Category Archives: Japan

Japanese Movement Against TPP Growing

By Lambert Strether of Corrente.

This Real News Network video on resistance to the Trans-Pacific Partnership in Japan (one of our military protectorates) explains some implications of TPP for health care policy, but also gives a glimpse of how our post-national global elites would like the nature of the State to change. Of course, the TPP negotiations are secret, which cannot but give the impression that TPP’s advantages are not likely to be readily apparent to the citizens who putatively give sovereign states their legitimacy. So, although US discussions have focused mainly on content and intellectual property issues, it would seem that the powers that be have bigger fish to fry.

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Yanis Varoufakis: Macroeconomic Experiments: Abenomics Versus Euro-Austerity

By Yanis Varoufakis, a professor of economics at the University of Athens. Originally posted at Australian Broadcast Corporation’s The Drum

In the long, unending wake of the global financial crisis, desperate governments and central banks are trying their hand at experimental economic policy mixes. Japan and the eurozone offer a glimpse of how radically different anti-crisis experiments can be.

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Why Germany (Mistakenly) Thinks it Can Kill Its Export Markets Through Austerity and Still Prosper

I’ve mentioned repeatedly that Germany wants contradictory things: it wants to stop financing its trade partners (the periphery countries in Europe) and yet wants to continue to run large trade surpluses. I took this to be a sign of German wishful thinking, or just politicians figuring the incoherent strategy can still be maintained for the duration of their time in office.

A post by Yanis Varoufakis show that the Germans at least have better delusions that I realized.

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The Island Dispute Between China and Japan: The Other Side of the Story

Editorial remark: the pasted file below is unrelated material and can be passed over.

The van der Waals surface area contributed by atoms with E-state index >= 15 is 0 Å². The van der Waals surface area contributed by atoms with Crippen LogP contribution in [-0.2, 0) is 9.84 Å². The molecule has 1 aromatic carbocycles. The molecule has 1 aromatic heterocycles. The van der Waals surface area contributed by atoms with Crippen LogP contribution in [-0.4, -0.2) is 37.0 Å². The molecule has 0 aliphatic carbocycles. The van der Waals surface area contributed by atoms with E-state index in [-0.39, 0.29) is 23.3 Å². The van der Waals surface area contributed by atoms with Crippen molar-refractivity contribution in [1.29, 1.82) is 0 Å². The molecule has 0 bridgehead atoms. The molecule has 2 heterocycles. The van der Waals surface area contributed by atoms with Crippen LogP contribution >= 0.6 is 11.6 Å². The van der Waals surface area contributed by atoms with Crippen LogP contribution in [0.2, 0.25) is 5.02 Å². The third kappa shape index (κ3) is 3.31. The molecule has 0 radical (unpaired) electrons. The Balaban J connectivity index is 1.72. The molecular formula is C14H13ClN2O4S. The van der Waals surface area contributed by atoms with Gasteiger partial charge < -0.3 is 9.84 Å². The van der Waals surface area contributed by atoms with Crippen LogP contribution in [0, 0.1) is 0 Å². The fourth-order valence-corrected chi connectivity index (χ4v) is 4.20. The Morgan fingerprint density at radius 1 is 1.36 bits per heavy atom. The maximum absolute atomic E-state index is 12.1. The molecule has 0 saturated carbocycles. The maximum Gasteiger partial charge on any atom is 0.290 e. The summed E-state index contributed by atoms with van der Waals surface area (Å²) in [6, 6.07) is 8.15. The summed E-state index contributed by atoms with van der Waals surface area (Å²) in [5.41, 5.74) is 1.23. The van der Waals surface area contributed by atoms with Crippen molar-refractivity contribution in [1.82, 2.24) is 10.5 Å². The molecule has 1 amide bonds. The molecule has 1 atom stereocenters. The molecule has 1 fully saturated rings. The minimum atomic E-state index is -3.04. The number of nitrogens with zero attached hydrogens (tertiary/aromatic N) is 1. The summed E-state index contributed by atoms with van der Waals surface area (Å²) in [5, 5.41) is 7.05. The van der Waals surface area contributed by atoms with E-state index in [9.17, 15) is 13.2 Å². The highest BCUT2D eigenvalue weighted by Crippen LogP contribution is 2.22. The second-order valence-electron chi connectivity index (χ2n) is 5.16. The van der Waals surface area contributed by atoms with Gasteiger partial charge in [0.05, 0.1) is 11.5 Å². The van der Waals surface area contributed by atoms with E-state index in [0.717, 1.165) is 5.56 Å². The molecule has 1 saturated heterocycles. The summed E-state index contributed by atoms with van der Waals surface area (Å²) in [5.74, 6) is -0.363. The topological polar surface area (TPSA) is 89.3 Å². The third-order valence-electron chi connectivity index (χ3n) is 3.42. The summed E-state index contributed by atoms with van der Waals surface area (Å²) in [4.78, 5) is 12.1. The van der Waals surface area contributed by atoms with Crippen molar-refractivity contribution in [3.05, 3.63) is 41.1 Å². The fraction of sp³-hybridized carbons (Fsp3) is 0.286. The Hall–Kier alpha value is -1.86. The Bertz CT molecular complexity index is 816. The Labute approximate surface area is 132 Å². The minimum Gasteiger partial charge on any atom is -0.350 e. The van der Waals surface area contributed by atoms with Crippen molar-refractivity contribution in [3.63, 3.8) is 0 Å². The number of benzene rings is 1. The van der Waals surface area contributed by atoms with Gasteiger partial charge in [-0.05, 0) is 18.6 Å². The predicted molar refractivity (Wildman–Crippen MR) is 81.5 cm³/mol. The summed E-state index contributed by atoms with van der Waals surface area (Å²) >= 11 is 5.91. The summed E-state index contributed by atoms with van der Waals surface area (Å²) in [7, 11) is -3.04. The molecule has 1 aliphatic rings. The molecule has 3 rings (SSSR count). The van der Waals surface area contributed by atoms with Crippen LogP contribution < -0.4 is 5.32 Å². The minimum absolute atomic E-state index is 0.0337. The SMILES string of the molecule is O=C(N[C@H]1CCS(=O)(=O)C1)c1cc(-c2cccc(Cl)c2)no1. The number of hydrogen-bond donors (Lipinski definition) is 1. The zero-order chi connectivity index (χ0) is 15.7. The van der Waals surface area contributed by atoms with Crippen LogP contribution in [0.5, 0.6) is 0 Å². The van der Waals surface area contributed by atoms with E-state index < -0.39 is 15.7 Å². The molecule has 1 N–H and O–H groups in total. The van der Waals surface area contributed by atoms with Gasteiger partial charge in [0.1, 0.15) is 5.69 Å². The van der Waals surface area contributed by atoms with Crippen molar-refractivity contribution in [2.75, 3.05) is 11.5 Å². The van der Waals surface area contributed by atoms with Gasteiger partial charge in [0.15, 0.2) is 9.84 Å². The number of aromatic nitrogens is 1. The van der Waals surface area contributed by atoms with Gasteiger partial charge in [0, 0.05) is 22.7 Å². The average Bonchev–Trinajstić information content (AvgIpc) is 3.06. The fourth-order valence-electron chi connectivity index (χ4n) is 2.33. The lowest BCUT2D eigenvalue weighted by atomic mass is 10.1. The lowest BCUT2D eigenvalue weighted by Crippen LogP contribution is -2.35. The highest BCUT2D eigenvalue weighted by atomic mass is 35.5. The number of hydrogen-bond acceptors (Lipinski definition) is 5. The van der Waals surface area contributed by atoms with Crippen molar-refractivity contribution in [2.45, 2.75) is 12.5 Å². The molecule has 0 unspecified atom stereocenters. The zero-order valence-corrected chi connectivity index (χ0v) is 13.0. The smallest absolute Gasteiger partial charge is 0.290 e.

By Robert H. Wade, professor of political economy at the London School of Economics. Cross posted from Triple Crisis

The current dispute between China and Japan over a few barren islands inhabited by goats – called Diaoyu in Chinese and Senkaku in Japanese – looks at first sight to be a mere territorial spat. But it has escalated to a very dangerous level in recent months — first words, then actions of police forces, now actions of air forces, and, behind all these, both sides have mobilised all their military, political, economic, diplomatic, and cultural energies to engage in the dispute. It is more fundamental than normal territorial disputes, because the very identities of the two countries are at stake.

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Philip Pilkington: The Japanese Stimulus – Will It Work?

By Philip Pilkington, a writer and research assistant at Kingston University in London. You can follow him on Twitter @pilkingtonphil

There’s a lot of talk flying around about the Japanese stimulus. Some appears to be misguided, some appears to be sensible.

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Wolf Richter: How Americans Stack Up In Dying From Violence, War, Suicide, And Accidents

Now some new fodder for the gun-control debate that the horrid events in Connecticut suddenly stirred into a frenzy, though it had been snoozing through the daily drumbeat of murders in Oakland, CA, a few miles across the Bay from me, or in Richmond to the north, or really in any other city. The fodder is inconvenient, however. For both sides of the debate.

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Hugh Hendry: ‘We’re in the death spiral of mercantilism’

You have to give a fund manager points for admitting to having a “history of contentious posturing.” Hugh You have to give a fund manager points for admitting to having a “history of contentious posturing.” Hugh Hendry’s also a reformed gold bug, which shows an unusual flexibility of thinking (once people join the gold cult, they seldom leave). Even if you don’t necessarily agree, his talk will serve as a useful grist for thought (hat tip Ian Fraser). Hendry discusses the end of an broadly adopted national strategy, mercantilism, and what he sees as the implications.

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China Will Get Old Before It Gets Rich

By Leith van Onselen, Chief Economist of Macro Investor, Australia’s independent investment newsletter covering trades, stocks, property and yield. You can follow him on Twitter at @leithvo. Cross posted from MacroBusiness

Yesterday, Houses & Holes stated that he was a long-term China bull, largely because of its status as an industrial powerhouse. Today I want to outline the reason why I am a long-term China bear: China’s rapidly ageing population.

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